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AFTERMATH: Renters Escape to Video Stores for Relief From TV Trauma

17 Sep, 2001 By: Thomas K. Arnold

The Blockbuster Video store in Oceanside, Calif., was brimming with customers shortly after 7 p.m. the Saturday immediately following the Sept. 11 terrorist attack on the United States.

Five people stood in line, while about two dozen more browsed the new release shelves. Among them were several Marines from nearby Camp Pendleton Marine Base.Kathy and Harold Pippin already had one rental in their hands, Memento, a crime drama about a man who tries to find his wife’s killer while suffering from short-term memory loss.

“We’ve seen some of the memorial services on TV today, and we’re going to watch the news again later,” Harold Pippin said. “But we need a diversion — we need to try to get back to normal.”

With nonstop TV news coverage of the suicide attacks in New York and Washington, D.C., consumers seem to be turning to their video stores forsolace and diversion. Video retailers around the country report business has held steady, or even increased, despite the competition from CNN, Fox and other news channels.

Blockbuster even ran radio ads on news stations in Los Angeles and other cities, promoting DVD rentals. Comedies were in particular demand and so was a 20-year-old documentary about 16th century French astrologer Nostradamus, who in a quote widely circulated over the Internet was said to have predicted the attack onthe World Trade Center in the “city of York.” The quote was later branded a hoax.

Michael Becker owns two video stores in New York City, one just six blocks from where the World Trade Center stood. The Video Room in Battery Park is still closed; the Video Room uptown reopened forbusiness Wednesday.

“Rental patterns haven’t really changed,” Becker said. “People are stillcoming in looking for what’s new.”

Top rentals at the Video Room in the days following the attack have been Blow, starring Johnny Depp as an American cocaine kingpin, and Tailor of Panama, a spy thriller starring Pierce Brosnan. Both were released Sept. 11.

Becker said business was up 50% to 75% Wednesday, the dayimmediately after the attacks, then leveled off by Thursday. “Wednesday was a very strange day,” Becker said. “Everybody was off workand people were walking the streets, talking on their cell phones and huddling.

“When I had a meeting with our staff about when to open, or whether to open, I said ‘none of us want to work, but this is what people need — a diversion.’ On the news, the stories are becoming a little redundant and people have got to get away from it for a little while.”

Another New York City retailer, Marc Oringer of four-store Champagne Video, said business has been booming all week long.

“It seemed like winter time,” Oringer said. “There were lines in the stores throughout the day. We did 28% more rentals on Wednesday,33% more on Thursday and 40% more on Friday compared tothis time last year.”

Tailor of Panama and Memento were the top renters, Oringer said, “butthere was also a very big demand for comedies, from romantic comedies to classic comedies like ‘The Three Stooges,’ ‘I Love Lucy’ and the Marx Brothers. One customer told me, ‘We just need a diversion from themadness right now.’”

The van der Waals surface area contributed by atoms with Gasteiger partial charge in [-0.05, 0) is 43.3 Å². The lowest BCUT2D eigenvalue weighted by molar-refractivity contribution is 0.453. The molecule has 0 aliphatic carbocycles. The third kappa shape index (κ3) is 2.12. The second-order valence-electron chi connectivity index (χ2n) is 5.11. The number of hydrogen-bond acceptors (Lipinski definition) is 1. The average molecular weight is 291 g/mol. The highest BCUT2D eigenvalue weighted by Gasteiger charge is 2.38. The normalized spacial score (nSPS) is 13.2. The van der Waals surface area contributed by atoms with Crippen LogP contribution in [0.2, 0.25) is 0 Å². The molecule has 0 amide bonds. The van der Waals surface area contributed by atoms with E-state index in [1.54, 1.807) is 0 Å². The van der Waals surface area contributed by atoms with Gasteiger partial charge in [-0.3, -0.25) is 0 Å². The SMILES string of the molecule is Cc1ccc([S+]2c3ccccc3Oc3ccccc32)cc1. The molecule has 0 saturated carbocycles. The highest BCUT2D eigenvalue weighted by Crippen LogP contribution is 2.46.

Some video retailers outside Manhattan report the barrage of TV coverage initially hurt business — much as television coverage of the Persian GulfWar did a decade ago, but there was a swift rebound.Chris Julio, owner of Home Video in Tracy, Calif., said rentals were down all week, falling 30% Friday, the national day of mourning. He said there’s been an “extraordinary increase in people looking to rent The Man Who Saw Tomorrow,” a 1980 documentary, hosted by Orson Welles, about the predictions of Nostradamus.

Tom Hannah, owner of Video Quest in Joliet, Ill., said rentals in the days immediately following the attacks were down 30% from last year at this time.

“Nothing is renting very well,” he said the Thursday night immediately following the attack. “Even Blow is sitting on shelves. I don’t really see people renting action movies or comedies to escape what is going on.

"It is now 8:20 p.m. and there is not one customer in my store.”

By Saturday he was singing a different tune. “People returned to the video rental counter on Friday,” he said. “Rentals were up 100rom the previous Friday.”Overall, Hannah said, “I really don’t see a change in the kinds of movies people are renting. But there is definitely not a big demand for disaster or action movies. The one exception is we got a lot of calls for that movie about Nostradamus.”

Dan Adler, owner of Village Video in Nederland, Colo., said rentals were down 20% Tuesday and Wednesday nights but then rose by the samepercentage Thursday, Friday and Saturday.

“Comedies were the movies most requested,” Adler said. “‘Something light’ was the order of the day. Many requests went like this: ‘I do not want anything where someone dies.’ ‘Something light.’ ‘I need to laugh.’‘I’ve had enough bad news.’ ‘I can’t take it any longer; there’s nothingelse on TV.’”

A clerk on a break who stood outside the Oceanside Blockbuster Video store Saturday night said business was slow until Friday, then was well above normal over the weekend.

Meanwhile, the monitor in the DirecTV satellite demonstration kiosk just past the front counter was tuned to Fox News, broadcasting live from New York.

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